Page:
Educate your boss about…”supply chain attacks”

A guide for "upstairs consumption" on a range of contemporary IT issues. This time: the software supply chain.
15 June 2022

Everyone thinks they understand malware. Malware is the malicious code that hackers and phishers get onto your system that corrupts, encrypts, destroys, or otherwise incapacitates your data, your systems, or your business, right?

Right. That hasn’t changed, though the kinds of things the code is being asked to do are growing more and more diverse. What is changing is the way that threat actors are getting their malware into your systems.

Traditionally, malware attacks have been exactly that – attacks sent directly from the threat actors to your systems, aimed at infiltrating them through some act of permission, from a hastily clicked web link to an inserted USB drive. So far, so standard.

Supply chain attacks are bigger, more random, and much more effective than standard malware attacks. They don’t attack your systems in particular. They infect some element much further up the supply chain – hardware, software, the coding on a popular app you buy or download. Something which neither you as the user nor the good faith supplier has any reason to pre-suppose is infected.

Then, when the infected elements are used – when the app is downloaded, the hardware plugged in, the software installed – the malware is spread into every system that uses the infected element of the supply chain.

A Real-World Analog

Think about this. If someone wanted to poison your morning OJ, they’d have to con their way into your house (system) at just the right time, distract you (make you click a link, for instance), add the poison to your glass or the carton (transfer the malware from the link to your system), and leave before you got suspicious. That’s a standard malware attack.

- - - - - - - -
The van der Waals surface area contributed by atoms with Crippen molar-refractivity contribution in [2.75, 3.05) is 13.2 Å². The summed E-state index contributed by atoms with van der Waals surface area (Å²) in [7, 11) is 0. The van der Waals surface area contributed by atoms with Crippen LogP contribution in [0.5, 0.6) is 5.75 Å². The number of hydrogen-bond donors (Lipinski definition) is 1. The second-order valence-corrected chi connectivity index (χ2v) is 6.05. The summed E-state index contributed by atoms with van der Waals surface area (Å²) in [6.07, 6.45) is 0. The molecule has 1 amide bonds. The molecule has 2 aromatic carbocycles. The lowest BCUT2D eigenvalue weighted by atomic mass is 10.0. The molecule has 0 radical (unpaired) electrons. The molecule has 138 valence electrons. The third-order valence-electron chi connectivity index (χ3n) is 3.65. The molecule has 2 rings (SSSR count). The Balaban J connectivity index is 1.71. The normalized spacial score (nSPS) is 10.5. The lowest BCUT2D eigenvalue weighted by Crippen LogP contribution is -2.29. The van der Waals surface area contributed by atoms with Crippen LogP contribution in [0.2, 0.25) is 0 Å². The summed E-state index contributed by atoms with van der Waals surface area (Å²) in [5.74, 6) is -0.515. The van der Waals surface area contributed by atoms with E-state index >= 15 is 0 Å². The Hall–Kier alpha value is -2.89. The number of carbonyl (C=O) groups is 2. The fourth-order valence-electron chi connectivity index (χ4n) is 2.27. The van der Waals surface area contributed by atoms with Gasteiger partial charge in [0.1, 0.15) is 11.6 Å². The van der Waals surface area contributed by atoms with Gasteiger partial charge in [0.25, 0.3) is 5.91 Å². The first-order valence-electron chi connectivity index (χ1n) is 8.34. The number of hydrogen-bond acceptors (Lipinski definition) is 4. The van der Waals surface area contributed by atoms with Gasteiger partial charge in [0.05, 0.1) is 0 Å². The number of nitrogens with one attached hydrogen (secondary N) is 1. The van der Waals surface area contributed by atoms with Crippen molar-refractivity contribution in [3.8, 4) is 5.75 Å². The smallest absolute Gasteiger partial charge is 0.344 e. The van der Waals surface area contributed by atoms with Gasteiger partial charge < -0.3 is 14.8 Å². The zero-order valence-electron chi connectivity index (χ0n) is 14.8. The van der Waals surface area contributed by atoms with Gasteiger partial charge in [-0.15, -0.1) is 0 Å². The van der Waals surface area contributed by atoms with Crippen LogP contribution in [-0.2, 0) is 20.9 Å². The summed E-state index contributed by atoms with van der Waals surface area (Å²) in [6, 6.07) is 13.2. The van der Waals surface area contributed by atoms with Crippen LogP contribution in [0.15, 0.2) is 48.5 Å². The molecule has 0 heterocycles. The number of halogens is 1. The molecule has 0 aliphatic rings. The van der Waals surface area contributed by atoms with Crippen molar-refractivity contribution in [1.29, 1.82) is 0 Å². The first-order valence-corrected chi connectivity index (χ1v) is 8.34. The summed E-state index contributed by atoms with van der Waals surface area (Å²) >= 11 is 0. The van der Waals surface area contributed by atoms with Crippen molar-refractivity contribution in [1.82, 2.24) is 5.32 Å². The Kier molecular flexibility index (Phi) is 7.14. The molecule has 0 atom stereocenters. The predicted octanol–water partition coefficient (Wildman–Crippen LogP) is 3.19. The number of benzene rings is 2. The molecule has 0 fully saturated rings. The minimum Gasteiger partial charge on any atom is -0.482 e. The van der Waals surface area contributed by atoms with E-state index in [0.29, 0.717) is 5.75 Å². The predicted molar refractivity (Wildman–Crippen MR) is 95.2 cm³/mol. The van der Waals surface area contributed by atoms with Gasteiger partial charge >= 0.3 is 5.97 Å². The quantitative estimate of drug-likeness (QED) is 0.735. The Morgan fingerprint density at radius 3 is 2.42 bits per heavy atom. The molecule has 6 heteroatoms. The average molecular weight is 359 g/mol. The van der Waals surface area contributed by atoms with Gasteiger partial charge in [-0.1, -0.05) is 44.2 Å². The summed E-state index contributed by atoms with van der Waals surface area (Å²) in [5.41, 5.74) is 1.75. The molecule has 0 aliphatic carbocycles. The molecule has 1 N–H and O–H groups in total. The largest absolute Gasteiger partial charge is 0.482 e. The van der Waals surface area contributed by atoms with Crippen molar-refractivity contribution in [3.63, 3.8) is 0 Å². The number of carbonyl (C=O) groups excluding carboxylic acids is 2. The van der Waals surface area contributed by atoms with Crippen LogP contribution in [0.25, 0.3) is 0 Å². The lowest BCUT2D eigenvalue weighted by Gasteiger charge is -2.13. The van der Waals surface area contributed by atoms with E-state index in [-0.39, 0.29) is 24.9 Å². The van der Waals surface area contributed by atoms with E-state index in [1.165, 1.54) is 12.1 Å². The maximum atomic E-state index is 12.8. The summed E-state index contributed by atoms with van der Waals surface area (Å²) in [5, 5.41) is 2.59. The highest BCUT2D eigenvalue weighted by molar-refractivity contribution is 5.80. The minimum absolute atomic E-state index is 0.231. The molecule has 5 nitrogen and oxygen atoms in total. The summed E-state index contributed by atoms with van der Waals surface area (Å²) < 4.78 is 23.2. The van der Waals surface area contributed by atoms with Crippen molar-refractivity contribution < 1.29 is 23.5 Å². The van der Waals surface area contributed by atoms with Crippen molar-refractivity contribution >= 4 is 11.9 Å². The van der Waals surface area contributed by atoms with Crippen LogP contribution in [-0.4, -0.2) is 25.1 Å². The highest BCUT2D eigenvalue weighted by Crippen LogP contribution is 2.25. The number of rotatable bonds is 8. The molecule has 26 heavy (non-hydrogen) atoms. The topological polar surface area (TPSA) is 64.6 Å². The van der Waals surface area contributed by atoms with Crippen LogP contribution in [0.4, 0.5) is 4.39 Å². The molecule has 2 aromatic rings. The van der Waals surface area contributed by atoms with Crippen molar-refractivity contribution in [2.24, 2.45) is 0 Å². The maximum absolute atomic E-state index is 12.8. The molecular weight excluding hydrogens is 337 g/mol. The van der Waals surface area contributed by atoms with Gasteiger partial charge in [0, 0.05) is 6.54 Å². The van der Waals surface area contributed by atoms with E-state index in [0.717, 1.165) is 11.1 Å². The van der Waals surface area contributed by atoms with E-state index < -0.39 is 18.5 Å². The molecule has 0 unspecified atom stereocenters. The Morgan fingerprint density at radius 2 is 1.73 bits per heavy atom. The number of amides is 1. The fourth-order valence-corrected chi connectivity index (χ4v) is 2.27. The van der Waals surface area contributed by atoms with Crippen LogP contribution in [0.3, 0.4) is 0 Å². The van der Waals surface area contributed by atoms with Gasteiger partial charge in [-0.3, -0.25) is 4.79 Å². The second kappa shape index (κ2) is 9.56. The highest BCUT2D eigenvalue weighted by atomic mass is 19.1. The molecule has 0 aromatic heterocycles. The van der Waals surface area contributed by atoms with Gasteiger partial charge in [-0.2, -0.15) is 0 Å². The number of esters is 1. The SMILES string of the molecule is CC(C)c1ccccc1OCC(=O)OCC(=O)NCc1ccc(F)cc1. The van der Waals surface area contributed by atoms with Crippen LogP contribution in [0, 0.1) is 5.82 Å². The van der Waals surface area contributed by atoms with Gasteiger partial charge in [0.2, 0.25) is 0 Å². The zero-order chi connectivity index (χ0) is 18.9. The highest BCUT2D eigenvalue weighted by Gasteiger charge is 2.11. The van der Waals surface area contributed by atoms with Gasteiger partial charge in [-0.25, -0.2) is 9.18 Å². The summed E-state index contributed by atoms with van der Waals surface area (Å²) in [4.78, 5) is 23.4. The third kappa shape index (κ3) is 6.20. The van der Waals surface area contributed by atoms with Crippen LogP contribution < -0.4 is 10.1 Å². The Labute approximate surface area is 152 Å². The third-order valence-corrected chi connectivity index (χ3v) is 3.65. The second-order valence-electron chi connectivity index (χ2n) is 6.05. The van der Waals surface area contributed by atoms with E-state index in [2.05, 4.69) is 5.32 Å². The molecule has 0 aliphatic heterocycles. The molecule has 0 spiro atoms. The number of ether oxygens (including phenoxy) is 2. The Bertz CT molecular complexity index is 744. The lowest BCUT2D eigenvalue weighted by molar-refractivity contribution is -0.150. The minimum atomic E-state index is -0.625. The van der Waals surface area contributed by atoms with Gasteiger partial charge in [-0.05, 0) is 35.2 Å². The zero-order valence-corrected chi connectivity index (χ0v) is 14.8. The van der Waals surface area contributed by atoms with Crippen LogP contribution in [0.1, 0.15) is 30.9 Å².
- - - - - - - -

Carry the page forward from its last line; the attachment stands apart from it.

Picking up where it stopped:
If someone didn’t care about you particularly, but wanted to poison a lot of OJ, they could contaminate a whole batch at the processing plant (higher up the supply chain). It would still be contaminated in supermarket chiller cabinets (without the supermarket knowing), it would still be contaminated in your refrigerator (without you knowing), and when you poured it down your throat, it would do its job and kill you – just as the rest of the batch was killing lots of other people around the neighborhood.

That’s the real-world analog of a supply chain attack.

Thankfully, no-one’s trying to poison your OJ. But stealing cryptocurrency, stealing passwords, stealing credit card details, using the same technique, where poison equals malicious code – that’s the supply chain attacker’s big pay day.

Source: Shutterstock

Types of supply chain attacks

There are different ways supply chain attacks can be implemented.

  • Software building tools can be compromised, so the malware is “innocently” transferred to every piece of software on which they’re subsequently used
  • Code-sign certificates can be stolen, or the identity of developer companies can be stolen and used incognito
  • Specialized malware code can be added into hardware or firmware components – again, without the manufacturer being any the wiser
  • Or malware can be pre-installed on devices (including cameras, USB, phones, etc.) This is probably the closest to a traditional malware attack that supply chain attacks get.

Supply chain attacks are particularly easy to affect on third-party or open source code and apps. And they’re evolving, increasingly going further up the chain, and attacking the open source elements that feed the global supply chain. The more that’s infected, the bigger the threat actor’s pay day can become.

So, what can you do? How do you make sure you’re not using some perfectly innocent looking software or hardware that’s corrupted with the intention to rob you or your customers blind?

Protecting against supply chain attacks

Just as, with Covid, the emergence of a new health threat demanded a new level of vigilance, so, with supply chain attacks, there are necessary “new normals” to adopt to beat supply chain attacks.

  1. First, wherever possible, ensure you work with only exemplary third-party open source suppliers. They will maintain a highly secure build and upgrade infrastructure, and ensure their update channels require SSL, to make it hard for supply chain attacks to attach themselves to patches and updates.
  2. Implement your own strong code integrity policies, so that only apps that have been checked and authorized can run. That reduces the risk of random open source elements infecting your systems.
  3. Invest in endpoint detection and response solutions. This may not be cheap, but the ability to automatically detect and remediate suspicious activities – and to do it fast – will be worth the investment, because supply chain attacks are the way threat actors are moving, and they will continue to be a problem for the foreseeable future.
  4. While focusing on protecting your systems from upstream attacks via open source elements, don’t take your eye off the downstream ball. There will still be value in protecting against traditional malware attacks for the foreseeable future too.